Even after 40 years of fishing like a madman, I am still a student of the sport. This is due mostly to the fact that I am constantly reminded about how little I actually know.

I tend to find something that worked, and use that until it doesn’t any more. Then I try to figure out the next “magic bait,” and the cycle repeats itself. On the hunt for the next big thing, I paid especially close attention to Evan discussing bait types & color selection. I also watched carefully the footage of his technique and I definitely picked up a few things about retrieve speed, and action. Armed with all these mental notes, I was very eager to get on the water and see if the boys could teach this old guy some new tricks.

Newport Harbor - Coast Guard Station Beach Launch

I called up Matt and talked him into a trip that we would both dedicate to testing the new tactics. He was in, so the next thing I did was raid my little-used freshwater bass gear. I dusted off the spinnerbait box, and pulled out a good variety of dark and light colors. I also went deep into my saltwater swimbait box and brought out some of my lesser used colors to pair with the spinnerbaits. After a couple of hours assembling likely combinations, we were finally ready to go and we loaded the kayaks on his truck for a dawn patrol launch.

We got to the harbor around 6AM and assembled the kayaks with our usual array of toys, gadgets and accessories (I’m working on a future post all about kayak rigging, so stay tuned).We pushed off from the beach and I immediately began fishing. Matt turned left and headed to the bait barge, and I turned right and fished the newly refurbished Coast Guard docks. I was on my second cast when the first of a flurry of fish made my morning worthwhile. To make a long story shorter than it otherwise could be, I’ll let the photos from my first six casts tell the tale.

Double Colorado blade dark "swimmerbait" combo for low-light and off-color water.

Cast #2 - Legal sized Spotted Bay Bass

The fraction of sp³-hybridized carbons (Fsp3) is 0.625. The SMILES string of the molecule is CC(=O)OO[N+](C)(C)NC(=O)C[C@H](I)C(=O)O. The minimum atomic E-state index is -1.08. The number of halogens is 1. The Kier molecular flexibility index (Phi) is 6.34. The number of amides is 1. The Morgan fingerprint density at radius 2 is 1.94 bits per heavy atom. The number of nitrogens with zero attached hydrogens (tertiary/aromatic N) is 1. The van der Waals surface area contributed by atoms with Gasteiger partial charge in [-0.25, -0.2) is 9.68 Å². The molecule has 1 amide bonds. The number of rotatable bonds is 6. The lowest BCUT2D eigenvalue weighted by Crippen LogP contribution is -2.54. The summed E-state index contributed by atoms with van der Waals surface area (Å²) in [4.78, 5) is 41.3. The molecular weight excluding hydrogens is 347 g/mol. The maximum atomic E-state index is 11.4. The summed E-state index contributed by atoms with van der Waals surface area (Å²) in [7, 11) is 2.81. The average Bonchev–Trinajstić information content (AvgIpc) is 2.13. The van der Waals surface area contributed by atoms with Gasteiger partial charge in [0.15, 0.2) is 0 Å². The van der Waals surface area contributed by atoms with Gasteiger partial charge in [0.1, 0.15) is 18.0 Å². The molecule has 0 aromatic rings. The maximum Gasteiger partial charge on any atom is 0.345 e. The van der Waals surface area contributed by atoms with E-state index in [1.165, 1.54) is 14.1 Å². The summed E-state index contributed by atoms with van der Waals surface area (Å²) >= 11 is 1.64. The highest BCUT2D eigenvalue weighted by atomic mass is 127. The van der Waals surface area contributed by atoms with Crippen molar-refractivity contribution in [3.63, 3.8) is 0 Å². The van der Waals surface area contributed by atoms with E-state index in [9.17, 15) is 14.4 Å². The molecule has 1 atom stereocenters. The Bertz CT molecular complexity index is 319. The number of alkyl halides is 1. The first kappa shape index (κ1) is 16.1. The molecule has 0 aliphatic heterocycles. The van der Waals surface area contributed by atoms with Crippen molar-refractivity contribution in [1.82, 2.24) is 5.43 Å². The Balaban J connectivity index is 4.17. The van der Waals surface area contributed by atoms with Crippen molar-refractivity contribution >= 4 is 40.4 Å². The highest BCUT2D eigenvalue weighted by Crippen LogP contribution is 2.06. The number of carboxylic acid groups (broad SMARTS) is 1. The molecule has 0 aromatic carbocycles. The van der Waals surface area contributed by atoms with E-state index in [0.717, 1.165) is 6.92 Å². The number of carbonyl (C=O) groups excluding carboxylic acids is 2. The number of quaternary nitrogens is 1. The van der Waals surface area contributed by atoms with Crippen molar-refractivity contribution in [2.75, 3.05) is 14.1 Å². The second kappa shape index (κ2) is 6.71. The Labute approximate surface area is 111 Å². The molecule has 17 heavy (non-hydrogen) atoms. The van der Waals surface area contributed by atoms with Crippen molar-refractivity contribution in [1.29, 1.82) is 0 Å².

Cast #3 - Short Spotted Bay Bass

Cast #6 - Short (only barely) California Halibut

They were all caught within 20 feet of each other along a row of freshly installed docks. The spot had produced fish for me before, but usually only when the tide is rising and ripping.What made these three fish even more amazing to me is this:  They were all caught at the very bottom of a minus tide, meaning the water was lower and darker than usual, and damn near brackish. This means that the usually plentiful baitfish were nowhere to be found. According to everything I’ve learned to this point, these fish should have had a severe case of lockjaw for at least the next 4 hours, and possibly longer.

There were other fish, including a bunch more spotties, a great fighting Barred Sand Bass (see photo below), and a good sized legal halibut (I saw it, so I can attest to it’s size – somewhere north of 10 pounds) that snapped my 8# fluorocarbon leader as I went for my Boga-grip. While it clearly sucks to part prematurely with a great photo fish, the real bummer about breaking off the larger model fish was losing the “magic lure”. That lure, the one pictured above, caught me a dozen quality fish. All the other spinnerbaits in my box were either larger, smaller, or just didn’t match the color combination.

Barred Sand Bass

Beached kayaks at the end of the day.

We had a terrific day of exploring and testing our new tricks and tactics. Speaking of new gizmos, I have designed an at-a-glance table to include in this report for those of you who appreciate data. My thinking in creating this dashboard is that it might be a nice way to share the relevant details that an astute angler will use to piece together a future winning trip. It also gives you a quick peek into my planning and what I was thinking before the trip began. Check the new “On the Water” tool below and post a comment, shoot me a Tweet (@HookIdeas), or email me (HookIdeas at Gmail dot com) and let me know what you think. Is it helpful, overkill, or in need of more information? I welcome your feedback. In the mean time, go get bent!

Fishing Report Dashboard - May 21, 2011